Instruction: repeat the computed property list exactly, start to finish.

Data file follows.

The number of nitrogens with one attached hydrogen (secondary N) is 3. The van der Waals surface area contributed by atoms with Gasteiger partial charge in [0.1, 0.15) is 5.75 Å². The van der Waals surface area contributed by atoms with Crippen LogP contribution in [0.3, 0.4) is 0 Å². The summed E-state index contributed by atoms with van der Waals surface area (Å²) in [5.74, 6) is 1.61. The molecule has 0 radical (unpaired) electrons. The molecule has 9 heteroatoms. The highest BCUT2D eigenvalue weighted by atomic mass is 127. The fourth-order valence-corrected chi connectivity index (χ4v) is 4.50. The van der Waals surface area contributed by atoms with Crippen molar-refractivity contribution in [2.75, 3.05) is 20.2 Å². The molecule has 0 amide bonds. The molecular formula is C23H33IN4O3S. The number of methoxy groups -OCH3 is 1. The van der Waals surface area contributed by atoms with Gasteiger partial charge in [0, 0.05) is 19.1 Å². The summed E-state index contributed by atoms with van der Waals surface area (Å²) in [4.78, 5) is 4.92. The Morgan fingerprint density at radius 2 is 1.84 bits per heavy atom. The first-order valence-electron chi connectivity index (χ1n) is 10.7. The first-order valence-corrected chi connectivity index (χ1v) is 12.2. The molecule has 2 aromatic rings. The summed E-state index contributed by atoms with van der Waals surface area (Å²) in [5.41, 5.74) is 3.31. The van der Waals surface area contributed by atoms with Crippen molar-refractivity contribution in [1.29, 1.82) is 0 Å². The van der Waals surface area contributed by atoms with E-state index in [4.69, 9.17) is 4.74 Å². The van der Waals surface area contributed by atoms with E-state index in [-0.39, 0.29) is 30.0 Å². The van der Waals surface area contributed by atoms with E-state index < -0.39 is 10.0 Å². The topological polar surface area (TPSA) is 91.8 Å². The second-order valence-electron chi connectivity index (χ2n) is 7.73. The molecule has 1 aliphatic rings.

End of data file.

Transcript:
The number of nitrogens with one attached hydrogen (secondary N) is 3. The van der Waals surface area contributed by atoms with Gasteiger partial charge in [0.1, 0.15) is 5.75 Å². The van der Waals surface area contributed by atoms with Crippen LogP contribution in [0.3, 0.4) is 0 Å². The summed E-state index contributed by atoms with van der Waals surface area (Å²) in [5.74, 6) is 1.61. The molecule has 0 radical (unpaired) electrons. The molecule has 9 heteroatoms. The highest BCUT2D eigenvalue weighted by atomic mass is 127. The fourth-order valence-corrected chi connectivity index (χ4v) is 4.50. The van der Waals surface area contributed by atoms with Crippen molar-refractivity contribution in [2.75, 3.05) is 20.2 Å². The molecule has 0 amide bonds. The molecular formula is C23H33IN4O3S. The number of methoxy groups -OCH3 is 1. The van der Waals surface area contributed by atoms with Gasteiger partial charge in [0, 0.05) is 19.1 Å². The summed E-state index contributed by atoms with van der Waals surface area (Å²) in [4.78, 5) is 4.92. The Morgan fingerprint density at radius 2 is 1.84 bits per heavy atom. The first-order valence-electron chi connectivity index (χ1n) is 10.7. The first-order valence-corrected chi connectivity index (χ1v) is 12.2. The molecule has 2 aromatic rings. The summed E-state index contributed by atoms with van der Waals surface area (Å²) in [5.41, 5.74) is 3.31. The van der Waals surface area contributed by atoms with Crippen molar-refractivity contribution in [1.29, 1.82) is 0 Å². The van der Waals surface area contributed by atoms with E-state index in [4.69, 9.17) is 4.74 Å². The van der Waals surface area contributed by atoms with E-state index in [-0.39, 0.29) is 30.0 Å². The van der Waals surface area contributed by atoms with E-state index < -0.39 is 10.0 Å². The topological polar surface area (TPSA) is 91.8 Å². The second-order valence-electron chi connectivity index (χ2n) is 7.73. The molecule has 1 aliphatic rings.